On Wikipedia this paragraph can be seen:
Quote >> According to some analysts, Schumpeter's theories of the transition of capitalism into socialism were ‘nearly right’  except that he did not anticipate the obvious recent failure of socialism in Eastern Europe nor the role of technology to actually foster innovation and entrepreneurship in western society beginning in the 1980s. This was in contrast to Schumpeter's theory that technology would only serve to concentrate ownership and wealth towards large corporations. << EndQuote
Don't you just love the confidence (I almost said jingoism) of those people? ... the obvious failure of socialism ... transition of capitalism into socialism was "nearly right" ... or this one ... many victims of one or two semesters of college economics will have noted that the atomistic theory of competition almost never holds true, so the seductive criticism that capitalism tends toward monopoly is easily accepted ...
I guess they either wrote those comments before the last decade, or were/are a little blind to what is actually going on today.
Either way Schumpeter got it right, just as Seykota gets it right much more recently. In my humble opinion of course.
So what other chapters did he write which might have pricked some national pride and triggered the critiques mentioned above? Maybe these chapters struck the idealistic capitalistic core of some readers a little:
The Vanishing of Investment Opportunity,
The Civilization of Capitalism,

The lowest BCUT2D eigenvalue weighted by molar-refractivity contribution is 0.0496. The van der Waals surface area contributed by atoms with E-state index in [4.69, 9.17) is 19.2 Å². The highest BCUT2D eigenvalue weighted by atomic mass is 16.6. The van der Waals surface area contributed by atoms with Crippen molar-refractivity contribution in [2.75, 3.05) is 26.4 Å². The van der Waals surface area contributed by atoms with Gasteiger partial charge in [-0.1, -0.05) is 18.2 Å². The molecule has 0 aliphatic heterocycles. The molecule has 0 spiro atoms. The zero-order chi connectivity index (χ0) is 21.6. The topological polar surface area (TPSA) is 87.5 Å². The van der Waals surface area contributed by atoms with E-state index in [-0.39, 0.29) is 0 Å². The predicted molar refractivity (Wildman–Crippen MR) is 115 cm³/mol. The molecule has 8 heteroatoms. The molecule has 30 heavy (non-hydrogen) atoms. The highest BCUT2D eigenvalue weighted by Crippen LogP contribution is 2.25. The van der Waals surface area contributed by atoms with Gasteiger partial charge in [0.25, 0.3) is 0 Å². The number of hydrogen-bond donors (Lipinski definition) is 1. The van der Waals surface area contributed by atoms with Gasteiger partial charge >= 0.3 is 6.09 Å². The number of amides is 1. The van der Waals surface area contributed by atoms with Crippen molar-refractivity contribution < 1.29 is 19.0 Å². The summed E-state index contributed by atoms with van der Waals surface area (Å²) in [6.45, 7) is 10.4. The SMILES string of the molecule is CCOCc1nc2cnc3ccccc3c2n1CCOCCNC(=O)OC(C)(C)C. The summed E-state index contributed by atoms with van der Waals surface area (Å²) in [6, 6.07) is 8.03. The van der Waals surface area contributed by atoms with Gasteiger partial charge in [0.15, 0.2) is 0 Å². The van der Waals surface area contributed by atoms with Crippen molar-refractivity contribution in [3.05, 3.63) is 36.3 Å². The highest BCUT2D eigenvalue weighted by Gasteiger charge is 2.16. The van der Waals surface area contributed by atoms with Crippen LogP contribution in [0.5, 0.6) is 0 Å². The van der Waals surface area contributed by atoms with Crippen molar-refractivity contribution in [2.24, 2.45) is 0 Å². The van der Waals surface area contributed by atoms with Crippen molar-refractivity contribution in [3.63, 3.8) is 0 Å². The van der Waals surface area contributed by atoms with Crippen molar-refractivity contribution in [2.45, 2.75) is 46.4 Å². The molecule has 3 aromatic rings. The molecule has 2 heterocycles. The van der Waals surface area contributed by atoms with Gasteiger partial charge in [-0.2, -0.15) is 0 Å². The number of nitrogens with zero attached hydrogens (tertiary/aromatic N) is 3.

A decade ago it was probably easy to say none of this will ever happen to the bastion of capitalism, eh? However we see what is going on now more clearly. And Schumpeter wrote his comments 72 years ago, and .. well ... that's what's going on now!
And how about a chapter called "The Vanishing of Investment Opportunity". What a great way to describe society today, from 1942!
The book? Here is one reference: Capitalism, Socialism, and Democracy [Kindle Edition] but there are many editions of course, and he wrote other books too which might interest those willing to take on an economic based tome or two. Imperialism and Social Classes sounds interesting and is full of comparisons between the Roman Empire and the development of modern states into empires. Lots of people today make that comparison, but seventy years ago during WWII, not so many I expect.
So was Joseph Schumpeter a guru worthy of study? I think so. Time seems to have proven many of his forecasts about society correct, and therefore what of his other forecasts? I leave that to your good selves to decide.
Well that's all for today.